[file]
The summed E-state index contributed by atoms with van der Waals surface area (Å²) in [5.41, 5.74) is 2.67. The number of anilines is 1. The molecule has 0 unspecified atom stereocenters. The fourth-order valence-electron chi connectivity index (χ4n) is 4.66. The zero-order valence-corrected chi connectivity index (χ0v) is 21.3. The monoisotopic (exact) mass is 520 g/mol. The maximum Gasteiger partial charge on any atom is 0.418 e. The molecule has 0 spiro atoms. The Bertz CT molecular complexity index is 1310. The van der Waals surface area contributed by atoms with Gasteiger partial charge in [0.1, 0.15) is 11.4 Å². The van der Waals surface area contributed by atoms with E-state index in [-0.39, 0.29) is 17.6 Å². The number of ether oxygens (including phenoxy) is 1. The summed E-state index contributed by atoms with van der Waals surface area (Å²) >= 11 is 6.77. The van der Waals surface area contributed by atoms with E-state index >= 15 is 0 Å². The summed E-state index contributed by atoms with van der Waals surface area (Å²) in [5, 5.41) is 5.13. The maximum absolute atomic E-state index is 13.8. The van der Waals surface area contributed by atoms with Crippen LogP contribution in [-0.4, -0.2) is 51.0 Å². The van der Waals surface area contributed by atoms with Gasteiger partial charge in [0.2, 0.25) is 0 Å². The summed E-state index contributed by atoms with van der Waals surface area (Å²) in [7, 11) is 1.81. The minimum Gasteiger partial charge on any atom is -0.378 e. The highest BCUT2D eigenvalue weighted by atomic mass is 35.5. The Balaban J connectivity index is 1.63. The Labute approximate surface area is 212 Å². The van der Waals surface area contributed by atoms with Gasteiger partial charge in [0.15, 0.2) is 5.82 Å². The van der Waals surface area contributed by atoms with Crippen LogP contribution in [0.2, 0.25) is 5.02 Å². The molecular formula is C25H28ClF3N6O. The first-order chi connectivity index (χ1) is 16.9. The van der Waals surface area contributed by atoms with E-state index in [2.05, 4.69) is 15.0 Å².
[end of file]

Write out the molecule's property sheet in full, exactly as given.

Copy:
The summed E-state index contributed by atoms with van der Waals surface area (Å²) in [5.41, 5.74) is 2.67. The number of anilines is 1. The molecule has 0 unspecified atom stereocenters. The fourth-order valence-electron chi connectivity index (χ4n) is 4.66. The zero-order valence-corrected chi connectivity index (χ0v) is 21.3. The monoisotopic (exact) mass is 520 g/mol. The maximum Gasteiger partial charge on any atom is 0.418 e. The molecule has 0 spiro atoms. The Bertz CT molecular complexity index is 1310. The van der Waals surface area contributed by atoms with Gasteiger partial charge in [0.1, 0.15) is 11.4 Å². The van der Waals surface area contributed by atoms with E-state index in [-0.39, 0.29) is 17.6 Å². The number of ether oxygens (including phenoxy) is 1. The summed E-state index contributed by atoms with van der Waals surface area (Å²) >= 11 is 6.77. The van der Waals surface area contributed by atoms with E-state index >= 15 is 0 Å². The summed E-state index contributed by atoms with van der Waals surface area (Å²) in [5, 5.41) is 5.13. The maximum absolute atomic E-state index is 13.8. The van der Waals surface area contributed by atoms with Crippen LogP contribution in [-0.4, -0.2) is 51.0 Å². The van der Waals surface area contributed by atoms with Gasteiger partial charge in [0.2, 0.25) is 0 Å². The summed E-state index contributed by atoms with van der Waals surface area (Å²) in [7, 11) is 1.81. The minimum Gasteiger partial charge on any atom is -0.378 e. The highest BCUT2D eigenvalue weighted by atomic mass is 35.5. The Balaban J connectivity index is 1.63. The Labute approximate surface area is 212 Å². The van der Waals surface area contributed by atoms with Gasteiger partial charge in [0.15, 0.2) is 5.82 Å². The van der Waals surface area contributed by atoms with Crippen LogP contribution in [0.2, 0.25) is 5.02 Å². The molecular formula is C25H28ClF3N6O. The first-order chi connectivity index (χ1) is 16.9. The van der Waals surface area contributed by atoms with E-state index in [2.05, 4.69) is 15.0 Å².